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Mr Driver, who celebrated his 96th birthday on Sunday, was elected president of the 100-member Palmerston Returned and Services Association on Saturday.
It is believed Mr Driver is the country’s oldest RSA president.
"I put my name forward and I guess nobody disliked me," the World War 2 veteran said about his success.
He left for the war aged 19 and spent two years serving as air force personnel in Fiji.
"I was not a hero or anything like that ... I just did my bit in the war."
However, he did come home in a full body cast after a crash in a jeep, which he said he could remember nothing of other than waking to hear a doctor saying "no more morphine, it could kill him".
He dislocated two knees and a hip, a bone in his arm was protruding from his skin, and a "gash" on his head left him with a head injury.
After arriving back in Auckland on Labour Day in 1945, he spent seven months in hospital, in the cast from his ankles to his neck, before returning to Dunedin in February 1946.
His injuries meant learning to walk again and being unable to go hunting and fishing, or play cricket, which many people his age were doing.
That led him to join the RSA.
"I never made many friends ... but [the RSA] had a good crowd," Mr Driver said.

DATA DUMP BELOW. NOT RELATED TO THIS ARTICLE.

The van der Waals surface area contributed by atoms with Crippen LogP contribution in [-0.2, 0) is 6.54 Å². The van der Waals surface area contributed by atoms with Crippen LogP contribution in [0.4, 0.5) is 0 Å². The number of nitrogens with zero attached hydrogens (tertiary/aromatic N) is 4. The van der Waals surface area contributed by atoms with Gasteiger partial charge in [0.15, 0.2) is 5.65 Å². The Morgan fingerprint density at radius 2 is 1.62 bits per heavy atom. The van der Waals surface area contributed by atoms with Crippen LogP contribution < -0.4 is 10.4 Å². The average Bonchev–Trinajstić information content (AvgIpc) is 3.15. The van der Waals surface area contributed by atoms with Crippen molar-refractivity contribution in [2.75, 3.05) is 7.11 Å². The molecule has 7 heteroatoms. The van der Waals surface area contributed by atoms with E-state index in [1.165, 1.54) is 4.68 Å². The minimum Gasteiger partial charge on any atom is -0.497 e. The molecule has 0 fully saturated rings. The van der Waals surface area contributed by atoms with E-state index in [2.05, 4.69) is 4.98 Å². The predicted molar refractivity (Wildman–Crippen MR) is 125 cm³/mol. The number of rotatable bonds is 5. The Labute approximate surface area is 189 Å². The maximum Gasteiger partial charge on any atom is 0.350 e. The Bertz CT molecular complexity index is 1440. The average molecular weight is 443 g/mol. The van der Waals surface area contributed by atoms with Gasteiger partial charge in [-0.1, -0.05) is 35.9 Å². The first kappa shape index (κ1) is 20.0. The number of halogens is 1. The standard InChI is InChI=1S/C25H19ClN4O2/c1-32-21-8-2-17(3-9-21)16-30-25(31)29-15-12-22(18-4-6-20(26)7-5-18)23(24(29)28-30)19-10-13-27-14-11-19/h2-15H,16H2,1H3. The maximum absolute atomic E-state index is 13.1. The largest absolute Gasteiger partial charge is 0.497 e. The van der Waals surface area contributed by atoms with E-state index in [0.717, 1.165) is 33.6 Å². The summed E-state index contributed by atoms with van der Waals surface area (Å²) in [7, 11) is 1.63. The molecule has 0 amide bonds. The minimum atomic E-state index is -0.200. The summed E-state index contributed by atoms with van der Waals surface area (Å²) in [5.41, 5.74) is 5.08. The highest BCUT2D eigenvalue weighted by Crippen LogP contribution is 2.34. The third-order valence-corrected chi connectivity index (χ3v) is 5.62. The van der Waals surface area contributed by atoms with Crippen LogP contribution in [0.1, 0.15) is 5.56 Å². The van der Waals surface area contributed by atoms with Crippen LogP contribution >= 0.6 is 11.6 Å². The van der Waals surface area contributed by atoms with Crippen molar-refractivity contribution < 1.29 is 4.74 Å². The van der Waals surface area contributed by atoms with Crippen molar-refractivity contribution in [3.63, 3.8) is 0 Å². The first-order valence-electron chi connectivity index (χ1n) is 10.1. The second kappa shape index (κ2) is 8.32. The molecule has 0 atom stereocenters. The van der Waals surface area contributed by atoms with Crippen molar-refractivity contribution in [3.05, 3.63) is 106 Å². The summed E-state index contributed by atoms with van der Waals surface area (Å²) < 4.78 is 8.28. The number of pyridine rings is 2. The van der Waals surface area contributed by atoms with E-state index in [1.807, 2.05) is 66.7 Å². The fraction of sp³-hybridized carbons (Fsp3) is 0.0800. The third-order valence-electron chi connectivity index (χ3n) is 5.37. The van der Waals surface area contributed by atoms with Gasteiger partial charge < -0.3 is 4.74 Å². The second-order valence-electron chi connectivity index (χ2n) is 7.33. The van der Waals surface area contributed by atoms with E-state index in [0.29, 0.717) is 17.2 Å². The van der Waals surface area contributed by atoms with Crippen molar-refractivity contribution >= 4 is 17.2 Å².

Despite ongoing health issues, including hip replacements, he said he lived a good life with his wife, four daughters and one son.
He sold Bedford trucks around Otago for 10 years, before working at Gardner Motors, in Dunedin, as the after-hours service station manager for 22 years.
Mr Driver, who still holds a driver’s licence, said he kept his brain active with lots of activities, including using his computer. The only thing he did not do was housework.
"I am a great believer in the more birthdays you have the longer you live," he said.
As for his new role, he aimed to keep the Palmerston branch financially solid so it could support returned servicemen and elderly people, as well as people serving overseas and their families.
RSA national chief executive Karen Rolleston said she believed Mr Driver was the oldest RSA president in New Zealand.
She was unsure whether someone older had served as a president in the past.